In stark contrast to Taiwan, only about 60% of the mainland students who sit entry exams in China end up being enrolled since China lacks universities. The quagmire that the Chinese government is caught in is that it can’t just do what its Taiwanese counterpart did in the 1980ies. Although the Chinese economy now needs its work force to be more educated, the authorities cannot simply raise the number of universities since the one-child policy which has been in place for three decades makes China’s age demographics moving back. If China were to open new universities now, they were bound to run into the same malaise Taiwanese universities are struggling with.
Therefore, for many Chinese students, the only way into institutes of higher education is to study overseas. Taiwan is, thanks to shared culture and language and far cheaper tuition fees and living expenses than in the US or EU, a plausible choice. According to findings of a survey released in May by the Chinese University of Hong Kong (CUHK), the number of 2,000 students Taiwan’s government wants to accept annually is far too small to meet the Chinese demand. Around two million university students in China, or about 30 % of total students there, would consider taking up advanced studies in Taiwan, so the findings of the survey.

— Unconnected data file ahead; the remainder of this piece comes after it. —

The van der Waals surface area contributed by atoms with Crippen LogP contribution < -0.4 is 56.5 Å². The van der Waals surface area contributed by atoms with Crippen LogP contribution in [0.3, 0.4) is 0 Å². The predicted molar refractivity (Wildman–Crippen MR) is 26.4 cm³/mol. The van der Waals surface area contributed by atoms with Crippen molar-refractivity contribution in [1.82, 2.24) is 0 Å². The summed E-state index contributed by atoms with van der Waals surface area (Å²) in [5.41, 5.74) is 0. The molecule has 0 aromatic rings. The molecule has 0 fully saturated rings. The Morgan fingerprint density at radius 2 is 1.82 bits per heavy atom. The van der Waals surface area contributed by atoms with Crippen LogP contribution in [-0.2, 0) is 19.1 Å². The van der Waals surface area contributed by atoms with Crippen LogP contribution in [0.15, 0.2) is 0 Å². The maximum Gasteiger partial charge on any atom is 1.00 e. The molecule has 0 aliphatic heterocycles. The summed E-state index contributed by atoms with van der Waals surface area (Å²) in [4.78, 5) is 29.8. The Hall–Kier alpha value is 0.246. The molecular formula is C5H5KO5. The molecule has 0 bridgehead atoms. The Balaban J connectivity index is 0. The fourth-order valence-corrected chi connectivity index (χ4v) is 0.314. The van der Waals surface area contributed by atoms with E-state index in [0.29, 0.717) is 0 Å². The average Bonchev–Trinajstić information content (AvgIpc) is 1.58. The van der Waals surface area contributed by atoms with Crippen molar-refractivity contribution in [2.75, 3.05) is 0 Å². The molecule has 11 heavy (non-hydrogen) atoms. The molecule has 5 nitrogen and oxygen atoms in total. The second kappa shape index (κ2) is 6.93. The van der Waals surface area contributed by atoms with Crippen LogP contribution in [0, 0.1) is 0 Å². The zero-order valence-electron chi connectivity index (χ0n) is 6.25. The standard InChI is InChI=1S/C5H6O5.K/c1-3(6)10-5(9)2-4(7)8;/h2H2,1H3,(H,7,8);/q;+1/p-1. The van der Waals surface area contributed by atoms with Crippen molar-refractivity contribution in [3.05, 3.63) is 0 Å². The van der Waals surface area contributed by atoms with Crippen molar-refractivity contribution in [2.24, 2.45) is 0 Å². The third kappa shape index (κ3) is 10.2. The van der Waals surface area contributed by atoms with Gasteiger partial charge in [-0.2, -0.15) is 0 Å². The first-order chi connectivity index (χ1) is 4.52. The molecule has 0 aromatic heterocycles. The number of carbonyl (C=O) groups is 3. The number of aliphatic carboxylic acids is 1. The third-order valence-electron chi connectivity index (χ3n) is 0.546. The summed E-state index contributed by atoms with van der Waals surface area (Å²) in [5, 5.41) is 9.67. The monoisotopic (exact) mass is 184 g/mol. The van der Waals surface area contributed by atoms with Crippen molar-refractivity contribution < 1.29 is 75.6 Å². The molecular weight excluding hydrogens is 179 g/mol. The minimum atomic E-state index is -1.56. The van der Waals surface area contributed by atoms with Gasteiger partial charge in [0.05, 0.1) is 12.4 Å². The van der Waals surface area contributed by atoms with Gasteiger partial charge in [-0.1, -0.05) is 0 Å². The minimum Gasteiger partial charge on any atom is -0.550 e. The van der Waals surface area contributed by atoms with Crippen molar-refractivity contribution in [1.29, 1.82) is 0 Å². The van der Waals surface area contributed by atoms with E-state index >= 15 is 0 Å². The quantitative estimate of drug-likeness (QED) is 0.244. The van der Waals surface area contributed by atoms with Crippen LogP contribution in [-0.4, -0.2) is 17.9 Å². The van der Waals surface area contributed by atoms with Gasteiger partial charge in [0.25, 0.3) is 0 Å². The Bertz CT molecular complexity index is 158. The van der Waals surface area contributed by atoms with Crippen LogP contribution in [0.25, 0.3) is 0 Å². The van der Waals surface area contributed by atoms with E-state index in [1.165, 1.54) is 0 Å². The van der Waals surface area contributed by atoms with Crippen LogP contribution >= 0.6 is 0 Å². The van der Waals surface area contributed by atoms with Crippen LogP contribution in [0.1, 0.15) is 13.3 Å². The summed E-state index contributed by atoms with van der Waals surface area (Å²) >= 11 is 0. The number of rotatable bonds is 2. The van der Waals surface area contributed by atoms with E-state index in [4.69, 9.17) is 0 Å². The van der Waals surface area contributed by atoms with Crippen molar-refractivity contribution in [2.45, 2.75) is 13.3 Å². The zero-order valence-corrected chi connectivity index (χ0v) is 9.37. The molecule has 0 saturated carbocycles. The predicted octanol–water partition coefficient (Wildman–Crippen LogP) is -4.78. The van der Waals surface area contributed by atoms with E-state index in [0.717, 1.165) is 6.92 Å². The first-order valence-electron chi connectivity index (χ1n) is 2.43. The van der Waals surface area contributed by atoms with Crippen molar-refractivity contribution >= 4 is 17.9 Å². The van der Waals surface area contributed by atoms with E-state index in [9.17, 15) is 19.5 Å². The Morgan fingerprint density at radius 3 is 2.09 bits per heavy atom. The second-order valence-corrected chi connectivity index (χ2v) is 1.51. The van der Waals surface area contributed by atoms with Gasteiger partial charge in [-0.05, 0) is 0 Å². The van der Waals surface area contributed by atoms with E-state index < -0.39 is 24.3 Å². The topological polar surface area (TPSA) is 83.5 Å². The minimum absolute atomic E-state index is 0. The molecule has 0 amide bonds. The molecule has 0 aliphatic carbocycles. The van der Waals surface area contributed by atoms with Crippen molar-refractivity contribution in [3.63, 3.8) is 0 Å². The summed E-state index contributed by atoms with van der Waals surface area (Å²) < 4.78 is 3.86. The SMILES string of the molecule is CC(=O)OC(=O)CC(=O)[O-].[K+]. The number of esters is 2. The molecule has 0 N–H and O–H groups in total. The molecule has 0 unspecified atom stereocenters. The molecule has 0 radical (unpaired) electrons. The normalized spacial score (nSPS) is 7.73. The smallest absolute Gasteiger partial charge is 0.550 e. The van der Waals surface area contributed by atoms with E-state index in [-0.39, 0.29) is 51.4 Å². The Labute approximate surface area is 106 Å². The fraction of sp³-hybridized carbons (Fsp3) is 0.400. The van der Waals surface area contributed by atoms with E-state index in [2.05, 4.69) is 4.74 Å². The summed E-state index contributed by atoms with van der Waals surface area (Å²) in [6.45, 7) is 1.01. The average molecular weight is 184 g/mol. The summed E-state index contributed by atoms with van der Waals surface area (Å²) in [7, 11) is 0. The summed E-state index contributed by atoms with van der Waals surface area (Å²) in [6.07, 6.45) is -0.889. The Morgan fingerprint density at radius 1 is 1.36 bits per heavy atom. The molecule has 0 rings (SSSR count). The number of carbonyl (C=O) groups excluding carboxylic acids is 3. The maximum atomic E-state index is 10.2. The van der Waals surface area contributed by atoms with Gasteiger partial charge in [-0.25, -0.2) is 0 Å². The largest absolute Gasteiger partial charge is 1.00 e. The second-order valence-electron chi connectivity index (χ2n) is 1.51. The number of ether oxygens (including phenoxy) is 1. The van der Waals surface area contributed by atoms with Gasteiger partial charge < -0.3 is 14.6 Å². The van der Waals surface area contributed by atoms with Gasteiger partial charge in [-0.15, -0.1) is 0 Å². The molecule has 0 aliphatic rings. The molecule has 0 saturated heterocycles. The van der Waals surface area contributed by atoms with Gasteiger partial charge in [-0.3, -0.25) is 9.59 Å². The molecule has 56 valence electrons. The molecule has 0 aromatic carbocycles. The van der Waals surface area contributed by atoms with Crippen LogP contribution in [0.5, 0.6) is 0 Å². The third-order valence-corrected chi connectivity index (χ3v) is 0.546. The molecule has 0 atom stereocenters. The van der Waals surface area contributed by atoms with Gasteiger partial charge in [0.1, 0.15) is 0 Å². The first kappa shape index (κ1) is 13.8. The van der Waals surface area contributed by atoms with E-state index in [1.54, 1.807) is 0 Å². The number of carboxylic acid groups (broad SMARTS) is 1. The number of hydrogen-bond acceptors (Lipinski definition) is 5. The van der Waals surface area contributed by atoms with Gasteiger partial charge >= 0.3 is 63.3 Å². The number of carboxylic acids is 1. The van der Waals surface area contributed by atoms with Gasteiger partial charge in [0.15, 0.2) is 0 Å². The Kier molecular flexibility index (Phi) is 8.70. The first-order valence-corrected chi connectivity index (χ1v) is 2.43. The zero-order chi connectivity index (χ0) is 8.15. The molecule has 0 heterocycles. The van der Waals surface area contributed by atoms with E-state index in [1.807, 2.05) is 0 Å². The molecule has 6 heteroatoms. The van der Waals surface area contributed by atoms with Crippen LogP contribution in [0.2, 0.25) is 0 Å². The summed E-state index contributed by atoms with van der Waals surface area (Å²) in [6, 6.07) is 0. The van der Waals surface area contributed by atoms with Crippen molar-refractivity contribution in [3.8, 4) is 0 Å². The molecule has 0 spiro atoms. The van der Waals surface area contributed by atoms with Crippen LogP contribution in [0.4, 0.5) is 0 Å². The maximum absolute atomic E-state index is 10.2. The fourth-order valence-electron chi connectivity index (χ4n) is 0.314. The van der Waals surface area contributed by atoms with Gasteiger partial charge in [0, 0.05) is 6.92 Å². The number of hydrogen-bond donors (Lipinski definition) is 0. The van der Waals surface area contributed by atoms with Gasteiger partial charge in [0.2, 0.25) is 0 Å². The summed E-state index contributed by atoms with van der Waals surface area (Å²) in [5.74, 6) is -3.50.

To Professor Chiang, by opening Kinmen to mainland students, Taiwan’s government seeks to make the public slowly get used to the idea of lifting the 1% quota for Taiwan proper itself. In his eyes, the government wants to see how the Taiwanese react, and then after it has become apparent to the majority of the Taiwanese that mainland students are nothing to be afraid of, open up the whole country. This, so Chiang, would be much to the benefit of society as a whole. “Those students are to stay much longer than the Chinese tourists who have been visiting Taiwan. Therefore, through Taiwan’s opening to mainland students, more mutual understanding between Taiwan’s and China’s young generations will be established”, Chiang said.